Compliance Solutions

CS3D, CSDDD, Corporate Sustainability Due Diligence Directive

CS3D and CSRD: Agreement by the end of 2023

Challenges and opportunities for companies

The Corporate Sustainability Due Diligence Directive (CS3D) is just around the corner!

The trilogue talks between the European Parliament (EP), the European Council and the Commission on the Corporate Sustainability Due Diligence Directive (CS3D) have come to an end, with very interesting agreements that will be both challenging and opportunity-rich for companies. However, it is crucial to emphasize that this agreement stands before the final revision of the directive text and approval by the Parliament and the Council.

The most important points of the provisional agreement are listed below:

  1. Scope of application:
    The CS3D will apply to companies with more than 500 employees and a worldwide net turnover of at least €150 million. Additionally, non-EU companies will be subject to the directive if they have a net turnover of €300 million in the EU within three years of the regulations coming into force.
  2. Exemption for the financial sector:
    Currently, the financial sector is exempt from the provisions of CS3D. However, this exemption will be reviewed in the future.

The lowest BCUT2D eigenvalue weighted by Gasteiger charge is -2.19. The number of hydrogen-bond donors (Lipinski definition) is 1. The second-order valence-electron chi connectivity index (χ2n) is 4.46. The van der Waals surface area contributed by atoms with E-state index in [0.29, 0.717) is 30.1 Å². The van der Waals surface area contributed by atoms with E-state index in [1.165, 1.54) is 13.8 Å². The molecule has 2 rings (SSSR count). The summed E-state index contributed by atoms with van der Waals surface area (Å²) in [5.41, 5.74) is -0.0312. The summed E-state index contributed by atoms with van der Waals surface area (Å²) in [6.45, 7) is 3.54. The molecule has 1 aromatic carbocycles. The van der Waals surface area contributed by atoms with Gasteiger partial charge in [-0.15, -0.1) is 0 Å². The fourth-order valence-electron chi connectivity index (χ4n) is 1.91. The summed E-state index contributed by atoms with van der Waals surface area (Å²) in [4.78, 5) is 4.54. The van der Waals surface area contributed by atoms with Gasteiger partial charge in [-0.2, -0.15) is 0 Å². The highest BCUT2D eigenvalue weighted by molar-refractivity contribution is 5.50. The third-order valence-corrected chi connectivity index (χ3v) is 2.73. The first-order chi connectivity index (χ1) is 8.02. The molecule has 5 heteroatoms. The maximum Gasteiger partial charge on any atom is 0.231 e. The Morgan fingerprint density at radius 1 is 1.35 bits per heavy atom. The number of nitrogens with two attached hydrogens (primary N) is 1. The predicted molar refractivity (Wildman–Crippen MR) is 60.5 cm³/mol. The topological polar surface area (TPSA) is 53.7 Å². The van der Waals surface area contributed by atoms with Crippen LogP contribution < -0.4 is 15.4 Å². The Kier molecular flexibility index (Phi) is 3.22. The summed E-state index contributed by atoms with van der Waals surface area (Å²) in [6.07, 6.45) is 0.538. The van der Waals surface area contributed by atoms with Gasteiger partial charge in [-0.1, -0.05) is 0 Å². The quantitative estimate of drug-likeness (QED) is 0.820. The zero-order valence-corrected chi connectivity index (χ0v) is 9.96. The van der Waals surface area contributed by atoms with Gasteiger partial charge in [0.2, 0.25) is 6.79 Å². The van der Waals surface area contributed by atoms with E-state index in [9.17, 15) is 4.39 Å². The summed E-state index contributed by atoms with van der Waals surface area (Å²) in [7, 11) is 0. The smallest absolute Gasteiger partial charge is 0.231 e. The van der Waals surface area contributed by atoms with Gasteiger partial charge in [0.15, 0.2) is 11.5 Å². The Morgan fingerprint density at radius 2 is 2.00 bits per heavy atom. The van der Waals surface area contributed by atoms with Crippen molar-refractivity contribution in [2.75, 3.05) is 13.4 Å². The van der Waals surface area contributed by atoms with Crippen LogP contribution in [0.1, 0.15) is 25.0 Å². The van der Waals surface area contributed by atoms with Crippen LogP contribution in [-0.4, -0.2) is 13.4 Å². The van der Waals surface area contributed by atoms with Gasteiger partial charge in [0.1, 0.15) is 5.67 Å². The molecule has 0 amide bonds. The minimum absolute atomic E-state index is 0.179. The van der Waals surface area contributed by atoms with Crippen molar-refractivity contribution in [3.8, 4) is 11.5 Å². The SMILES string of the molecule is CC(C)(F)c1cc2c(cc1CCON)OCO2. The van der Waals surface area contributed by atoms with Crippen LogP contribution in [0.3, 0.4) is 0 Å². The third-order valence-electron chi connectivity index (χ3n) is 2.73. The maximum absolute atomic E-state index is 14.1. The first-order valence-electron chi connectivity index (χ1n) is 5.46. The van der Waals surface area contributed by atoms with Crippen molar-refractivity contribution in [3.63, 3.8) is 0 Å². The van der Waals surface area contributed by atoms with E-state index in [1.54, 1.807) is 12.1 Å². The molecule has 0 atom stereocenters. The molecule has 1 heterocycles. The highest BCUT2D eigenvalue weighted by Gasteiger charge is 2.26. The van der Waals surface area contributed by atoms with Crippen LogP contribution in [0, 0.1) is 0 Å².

3. Transition plan:
    Companies that fall within the scope of CS3D will be required to draw up a transition plan. The purpose of this plan is to ensure that a company’s business model and strategy are aligned with the goals of transitioning to a sustainable economy and limiting global warming to 1.5°C to stay in line with the Paris Climate Agreement. Achieving climate neutrality is another important goal.
  4.  

Regarding sustainability reporting, the focus is on specifying the reporting requirements of the Corporate Sustainability Reporting Directive (CSRD) through the European Sustainability Reporting Standards (ESRS). These standards are binding for all companies covered by the CSRD and contain implicit duties to act and corporate governance requirements. Examples of these are:

  • Disclosure of climate action plans, water and marine resource management strategies and biodiversity targets, if these are relevant to the company. This requires the active involvement of corporate bodies.
  • Disclosure of the persons responsible for sustainability-related tasks on the Management Board and Supervisory Board, which emphasizes the importance of sustainability expertise in these bodies.

Overall, the CS3D and CSRD go beyond the mere regulation of supply chains and reporting.

As the Directive moves ever closer to finalization and adoption, it will be critical for affected companies to prepare for the changes and ensure alignment with the evolving regulatory landscape. Stay tuned for more updates on this important initiative.